The point is, this is American leadership. This is Americanstrength。



In each case, we built coalitions to respond to a specificchallenge. Now we need to do more to strengthen the institutions that cananticipate and prevent problems from spreading。



For example, NATO is the strongest alliance the world hasever known but we’re now working with NATO allies to meetnew missions both within Europe, where our eastern allies must be reassured,but also beyond Europe’s borders, where our NATO alliesmust pull their weight to counterterrorism and respond to failed states andtrain a network of partners。

比如,众所周知,北大西洋公约组织是世界上最强大的联盟之一,但是我们现在同它进行合作,以应对其在欧洲内部和其他 地区的新任务。在欧洲内部,我们的东部盟国必须获得保护。而在其他地区,我们北大西洋公约组织的盟国也必须有效地进行反恐活动,帮助失利的国家并培养我们的伙伴国。


Likewise, the U.N. provides a platform to keep the peace instates torn apart by conflict. Now, we need to make sure that those nations whoprovide peacekeepers have the training and equipment to actually keep the peaceso that we can prevent the type of killing we’ve seen in Congo and Sudan. We are going to deepen ourinvestment in countries that support these peacekeeping missions becausehaving other nations maintain order in their own neighborhoods lessens the needfor us to put our own troops in harm’s way. It’s a smart investment. It’s the right way tolead. (Applause。)

同样地,联合国提供了一个平台,以维护那些因冲突而分裂的国家的和平。现在,我们需要确保那些提供了维和人员的 国家已接受了训练,配齐了装备,能够真正维护和平,这样我们就能防止我们在刚果和苏丹看到的那种杀戮。我们会加大对这些支持维和行动国家的投资。因为令其他国家用自己的力量维持自己地盘的秩序,可以减少我们使用武力造成伤害的必要性。这是智慧的投资。这也是我们正确的领导之路。(掌声雷动)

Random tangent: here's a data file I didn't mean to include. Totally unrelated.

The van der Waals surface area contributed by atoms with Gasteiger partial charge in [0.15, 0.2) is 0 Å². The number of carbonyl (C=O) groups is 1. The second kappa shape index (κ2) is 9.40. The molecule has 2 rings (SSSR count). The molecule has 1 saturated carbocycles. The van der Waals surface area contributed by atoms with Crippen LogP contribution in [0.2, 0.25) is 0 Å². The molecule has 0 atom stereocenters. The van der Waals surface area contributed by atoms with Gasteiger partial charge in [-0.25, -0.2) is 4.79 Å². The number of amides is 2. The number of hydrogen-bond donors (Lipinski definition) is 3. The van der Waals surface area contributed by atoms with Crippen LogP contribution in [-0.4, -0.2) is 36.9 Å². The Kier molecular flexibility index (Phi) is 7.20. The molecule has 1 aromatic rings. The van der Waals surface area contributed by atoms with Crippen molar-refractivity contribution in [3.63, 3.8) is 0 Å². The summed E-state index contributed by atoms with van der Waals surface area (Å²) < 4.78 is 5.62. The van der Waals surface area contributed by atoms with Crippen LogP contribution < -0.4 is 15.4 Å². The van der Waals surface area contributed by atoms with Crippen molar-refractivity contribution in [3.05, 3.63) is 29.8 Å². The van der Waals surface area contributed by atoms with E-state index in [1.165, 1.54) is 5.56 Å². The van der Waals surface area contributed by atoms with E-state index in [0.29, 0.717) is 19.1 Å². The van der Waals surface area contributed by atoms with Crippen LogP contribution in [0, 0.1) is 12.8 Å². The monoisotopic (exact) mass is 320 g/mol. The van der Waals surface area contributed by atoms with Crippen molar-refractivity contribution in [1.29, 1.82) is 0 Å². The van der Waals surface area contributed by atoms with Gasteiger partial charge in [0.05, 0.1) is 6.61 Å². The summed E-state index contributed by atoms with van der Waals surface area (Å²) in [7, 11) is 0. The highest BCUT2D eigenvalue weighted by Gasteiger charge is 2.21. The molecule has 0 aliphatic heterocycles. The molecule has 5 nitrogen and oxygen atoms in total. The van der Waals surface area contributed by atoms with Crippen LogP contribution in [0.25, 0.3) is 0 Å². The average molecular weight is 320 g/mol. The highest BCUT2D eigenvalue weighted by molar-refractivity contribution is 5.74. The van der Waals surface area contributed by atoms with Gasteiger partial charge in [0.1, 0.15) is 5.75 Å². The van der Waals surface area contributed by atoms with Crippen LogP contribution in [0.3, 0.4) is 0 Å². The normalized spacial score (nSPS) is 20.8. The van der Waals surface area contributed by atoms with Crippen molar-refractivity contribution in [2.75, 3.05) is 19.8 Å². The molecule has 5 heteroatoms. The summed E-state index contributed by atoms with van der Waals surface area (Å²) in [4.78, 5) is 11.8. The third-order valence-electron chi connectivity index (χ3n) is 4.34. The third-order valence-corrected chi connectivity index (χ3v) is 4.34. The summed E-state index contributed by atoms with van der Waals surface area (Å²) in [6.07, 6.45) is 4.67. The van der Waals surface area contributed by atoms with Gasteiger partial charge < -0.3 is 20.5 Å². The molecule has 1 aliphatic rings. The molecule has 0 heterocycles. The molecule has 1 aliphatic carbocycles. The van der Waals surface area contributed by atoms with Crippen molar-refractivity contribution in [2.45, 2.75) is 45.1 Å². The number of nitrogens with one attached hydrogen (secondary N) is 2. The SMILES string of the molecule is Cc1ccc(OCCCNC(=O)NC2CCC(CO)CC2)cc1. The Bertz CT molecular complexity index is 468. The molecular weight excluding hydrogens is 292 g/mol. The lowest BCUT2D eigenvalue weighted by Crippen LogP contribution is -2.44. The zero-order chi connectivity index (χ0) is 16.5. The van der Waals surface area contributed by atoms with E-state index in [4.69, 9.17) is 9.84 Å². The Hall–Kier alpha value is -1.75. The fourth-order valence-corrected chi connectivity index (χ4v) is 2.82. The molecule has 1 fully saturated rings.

Keep in mind, not all international norms relate directlyto armed conflict. We have a serious problem with cyberattacks, which is why we’re working to shape and enforce rules of the road to secure ournetworks and our citizens. In the Asia Pacific, we’resupporting Southeast Asian nations as they negotiate a code of conduct withChina on maritime disputes in the South China Sea, and we’re working to resolve these disputes through international law。

但是要记住,不是所有的国际准则都与军事冲突直接相关。我们面临着网络黑客攻击问题,这也是我们致力于实施和加强在网络中的行为准则,以保护我们的互联网和我们的公民的原因。在亚太地区,我们支持东南亚国家同中国协商在中国南海海事纠纷中的行为准则,同时我们也支持通过国际法解 决这些纠纷。


That spirit of cooperation needs to energize the globaleffort to combat climate change, a creeping national security crisis that willhelp shape your time in uniform, as we are called on to respond to refugeeflows and natural disasters, and conflicts over water and food, which is why,next year, I intend to make sure America is out front in putting together aglobal framework to preserve our planet。